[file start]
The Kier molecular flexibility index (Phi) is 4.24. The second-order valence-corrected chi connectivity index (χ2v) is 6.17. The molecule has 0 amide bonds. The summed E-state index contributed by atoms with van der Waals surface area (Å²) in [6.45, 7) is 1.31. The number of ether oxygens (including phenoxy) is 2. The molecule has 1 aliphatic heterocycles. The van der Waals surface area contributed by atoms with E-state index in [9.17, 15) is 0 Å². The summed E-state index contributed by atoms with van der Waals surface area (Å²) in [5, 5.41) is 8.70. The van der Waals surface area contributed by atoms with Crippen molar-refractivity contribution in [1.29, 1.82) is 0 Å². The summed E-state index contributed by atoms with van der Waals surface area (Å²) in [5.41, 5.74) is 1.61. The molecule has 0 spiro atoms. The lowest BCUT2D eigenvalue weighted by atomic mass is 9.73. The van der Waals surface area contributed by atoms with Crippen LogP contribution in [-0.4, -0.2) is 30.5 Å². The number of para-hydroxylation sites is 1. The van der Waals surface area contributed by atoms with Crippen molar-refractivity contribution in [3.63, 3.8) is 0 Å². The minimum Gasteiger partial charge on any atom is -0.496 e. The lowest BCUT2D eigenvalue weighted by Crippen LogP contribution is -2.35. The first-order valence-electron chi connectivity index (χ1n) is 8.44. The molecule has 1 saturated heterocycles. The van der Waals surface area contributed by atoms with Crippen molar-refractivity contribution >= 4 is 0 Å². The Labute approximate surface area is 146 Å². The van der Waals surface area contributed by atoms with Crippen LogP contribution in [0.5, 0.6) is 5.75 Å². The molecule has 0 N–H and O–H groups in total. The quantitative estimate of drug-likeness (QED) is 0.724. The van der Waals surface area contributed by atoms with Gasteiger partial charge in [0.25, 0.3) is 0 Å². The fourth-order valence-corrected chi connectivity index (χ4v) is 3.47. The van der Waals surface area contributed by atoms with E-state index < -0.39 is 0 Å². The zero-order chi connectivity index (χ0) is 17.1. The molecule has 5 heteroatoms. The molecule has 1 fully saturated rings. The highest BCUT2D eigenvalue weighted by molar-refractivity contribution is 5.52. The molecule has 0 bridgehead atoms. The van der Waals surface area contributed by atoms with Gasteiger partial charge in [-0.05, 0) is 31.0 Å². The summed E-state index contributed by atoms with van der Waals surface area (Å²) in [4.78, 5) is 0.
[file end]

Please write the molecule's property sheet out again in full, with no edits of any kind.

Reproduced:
The Kier molecular flexibility index (Phi) is 4.24. The second-order valence-corrected chi connectivity index (χ2v) is 6.17. The molecule has 0 amide bonds. The summed E-state index contributed by atoms with van der Waals surface area (Å²) in [6.45, 7) is 1.31. The number of ether oxygens (including phenoxy) is 2. The molecule has 1 aliphatic heterocycles. The van der Waals surface area contributed by atoms with E-state index in [9.17, 15) is 0 Å². The summed E-state index contributed by atoms with van der Waals surface area (Å²) in [5, 5.41) is 8.70. The van der Waals surface area contributed by atoms with Crippen molar-refractivity contribution in [1.29, 1.82) is 0 Å². The summed E-state index contributed by atoms with van der Waals surface area (Å²) in [5.41, 5.74) is 1.61. The molecule has 0 spiro atoms. The lowest BCUT2D eigenvalue weighted by atomic mass is 9.73. The van der Waals surface area contributed by atoms with Crippen LogP contribution in [-0.4, -0.2) is 30.5 Å². The number of para-hydroxylation sites is 1. The van der Waals surface area contributed by atoms with Crippen molar-refractivity contribution in [3.63, 3.8) is 0 Å². The minimum Gasteiger partial charge on any atom is -0.496 e. The lowest BCUT2D eigenvalue weighted by Crippen LogP contribution is -2.35. The first-order valence-electron chi connectivity index (χ1n) is 8.44. The molecule has 1 saturated heterocycles. The van der Waals surface area contributed by atoms with Crippen molar-refractivity contribution >= 4 is 0 Å². The Labute approximate surface area is 146 Å². The van der Waals surface area contributed by atoms with Crippen LogP contribution in [0.5, 0.6) is 5.75 Å². The molecule has 0 N–H and O–H groups in total. The quantitative estimate of drug-likeness (QED) is 0.724. The van der Waals surface area contributed by atoms with Gasteiger partial charge in [0.25, 0.3) is 0 Å². The fourth-order valence-corrected chi connectivity index (χ4v) is 3.47. The van der Waals surface area contributed by atoms with E-state index < -0.39 is 0 Å². The zero-order chi connectivity index (χ0) is 17.1. The molecule has 5 heteroatoms. The molecule has 1 fully saturated rings. The highest BCUT2D eigenvalue weighted by molar-refractivity contribution is 5.52. The molecule has 0 bridgehead atoms. The van der Waals surface area contributed by atoms with Gasteiger partial charge in [-0.05, 0) is 31.0 Å². The summed E-state index contributed by atoms with van der Waals surface area (Å²) in [4.78, 5) is 0.